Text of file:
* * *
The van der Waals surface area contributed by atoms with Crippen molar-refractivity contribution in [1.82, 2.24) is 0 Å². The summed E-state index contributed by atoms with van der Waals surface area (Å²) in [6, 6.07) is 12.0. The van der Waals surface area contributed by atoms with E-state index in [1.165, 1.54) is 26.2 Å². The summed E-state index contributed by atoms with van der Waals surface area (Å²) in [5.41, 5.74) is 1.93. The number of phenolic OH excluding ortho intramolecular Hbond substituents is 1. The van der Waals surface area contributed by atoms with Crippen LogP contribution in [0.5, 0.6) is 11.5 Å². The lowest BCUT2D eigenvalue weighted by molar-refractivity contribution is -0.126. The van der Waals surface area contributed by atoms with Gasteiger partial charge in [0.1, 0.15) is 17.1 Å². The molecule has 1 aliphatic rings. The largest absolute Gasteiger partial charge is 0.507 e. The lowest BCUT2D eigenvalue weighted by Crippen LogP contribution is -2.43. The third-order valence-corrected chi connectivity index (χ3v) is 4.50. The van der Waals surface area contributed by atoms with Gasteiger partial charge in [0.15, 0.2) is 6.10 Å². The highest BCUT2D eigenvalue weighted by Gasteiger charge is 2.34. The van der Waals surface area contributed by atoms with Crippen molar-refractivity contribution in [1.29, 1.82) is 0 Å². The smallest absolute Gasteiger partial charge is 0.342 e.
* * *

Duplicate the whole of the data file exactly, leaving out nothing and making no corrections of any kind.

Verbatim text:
The van der Waals surface area contributed by atoms with Crippen molar-refractivity contribution in [1.82, 2.24) is 0 Å². The summed E-state index contributed by atoms with van der Waals surface area (Å²) in [6, 6.07) is 12.0. The van der Waals surface area contributed by atoms with E-state index in [1.165, 1.54) is 26.2 Å². The summed E-state index contributed by atoms with van der Waals surface area (Å²) in [5.41, 5.74) is 1.93. The number of phenolic OH excluding ortho intramolecular Hbond substituents is 1. The van der Waals surface area contributed by atoms with Crippen LogP contribution in [0.5, 0.6) is 11.5 Å². The lowest BCUT2D eigenvalue weighted by molar-refractivity contribution is -0.126. The van der Waals surface area contributed by atoms with Gasteiger partial charge in [0.1, 0.15) is 17.1 Å². The molecule has 1 aliphatic rings. The largest absolute Gasteiger partial charge is 0.507 e. The lowest BCUT2D eigenvalue weighted by Crippen LogP contribution is -2.43. The third-order valence-corrected chi connectivity index (χ3v) is 4.50. The van der Waals surface area contributed by atoms with Gasteiger partial charge in [0.15, 0.2) is 6.10 Å². The highest BCUT2D eigenvalue weighted by Gasteiger charge is 2.34. The van der Waals surface area contributed by atoms with Crippen molar-refractivity contribution in [1.29, 1.82) is 0 Å². The smallest absolute Gasteiger partial charge is 0.342 e.